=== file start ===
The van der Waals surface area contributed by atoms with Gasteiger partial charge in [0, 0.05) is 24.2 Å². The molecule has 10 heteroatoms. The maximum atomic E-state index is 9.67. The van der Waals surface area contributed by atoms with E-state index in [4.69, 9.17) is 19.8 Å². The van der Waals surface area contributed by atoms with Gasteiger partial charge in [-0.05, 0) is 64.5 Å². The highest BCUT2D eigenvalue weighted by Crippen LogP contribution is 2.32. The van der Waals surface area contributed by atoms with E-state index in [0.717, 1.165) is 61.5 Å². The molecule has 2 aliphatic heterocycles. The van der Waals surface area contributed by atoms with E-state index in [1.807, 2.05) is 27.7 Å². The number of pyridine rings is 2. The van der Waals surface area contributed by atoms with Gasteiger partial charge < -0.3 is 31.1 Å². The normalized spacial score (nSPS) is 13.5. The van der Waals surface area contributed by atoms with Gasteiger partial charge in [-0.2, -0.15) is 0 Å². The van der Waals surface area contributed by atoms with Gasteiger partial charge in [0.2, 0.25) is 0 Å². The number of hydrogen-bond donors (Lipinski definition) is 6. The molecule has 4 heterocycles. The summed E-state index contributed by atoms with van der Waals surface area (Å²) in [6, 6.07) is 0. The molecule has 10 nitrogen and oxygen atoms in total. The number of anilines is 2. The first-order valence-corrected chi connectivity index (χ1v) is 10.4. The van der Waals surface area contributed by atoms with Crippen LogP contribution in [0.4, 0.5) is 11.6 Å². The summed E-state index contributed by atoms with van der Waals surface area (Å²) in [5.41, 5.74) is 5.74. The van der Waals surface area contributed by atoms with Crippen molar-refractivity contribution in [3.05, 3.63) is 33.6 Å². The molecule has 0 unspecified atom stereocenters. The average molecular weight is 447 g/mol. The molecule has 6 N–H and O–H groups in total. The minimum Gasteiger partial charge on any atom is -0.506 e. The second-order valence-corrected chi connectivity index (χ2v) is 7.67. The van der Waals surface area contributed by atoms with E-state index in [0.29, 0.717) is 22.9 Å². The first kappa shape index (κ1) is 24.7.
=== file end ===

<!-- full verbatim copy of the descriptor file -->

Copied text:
The van der Waals surface area contributed by atoms with Gasteiger partial charge in [0, 0.05) is 24.2 Å². The molecule has 10 heteroatoms. The maximum atomic E-state index is 9.67. The van der Waals surface area contributed by atoms with E-state index in [4.69, 9.17) is 19.8 Å². The van der Waals surface area contributed by atoms with Gasteiger partial charge in [-0.05, 0) is 64.5 Å². The highest BCUT2D eigenvalue weighted by Crippen LogP contribution is 2.32. The van der Waals surface area contributed by atoms with E-state index in [0.717, 1.165) is 61.5 Å². The molecule has 2 aliphatic heterocycles. The van der Waals surface area contributed by atoms with E-state index in [1.807, 2.05) is 27.7 Å². The number of pyridine rings is 2. The van der Waals surface area contributed by atoms with Gasteiger partial charge < -0.3 is 31.1 Å². The normalized spacial score (nSPS) is 13.5. The van der Waals surface area contributed by atoms with Gasteiger partial charge in [-0.2, -0.15) is 0 Å². The van der Waals surface area contributed by atoms with Gasteiger partial charge in [0.2, 0.25) is 0 Å². The number of hydrogen-bond donors (Lipinski definition) is 6. The molecule has 4 heterocycles. The summed E-state index contributed by atoms with van der Waals surface area (Å²) in [6, 6.07) is 0. The molecule has 10 nitrogen and oxygen atoms in total. The number of anilines is 2. The first-order valence-corrected chi connectivity index (χ1v) is 10.4. The van der Waals surface area contributed by atoms with Crippen LogP contribution in [0.4, 0.5) is 11.6 Å². The summed E-state index contributed by atoms with van der Waals surface area (Å²) in [5.41, 5.74) is 5.74. The van der Waals surface area contributed by atoms with Crippen molar-refractivity contribution in [3.05, 3.63) is 33.6 Å². The molecule has 0 unspecified atom stereocenters. The average molecular weight is 447 g/mol. The molecule has 6 N–H and O–H groups in total. The minimum Gasteiger partial charge on any atom is -0.506 e. The second-order valence-corrected chi connectivity index (χ2v) is 7.67. The van der Waals surface area contributed by atoms with E-state index in [0.29, 0.717) is 22.9 Å². The first kappa shape index (κ1) is 24.7.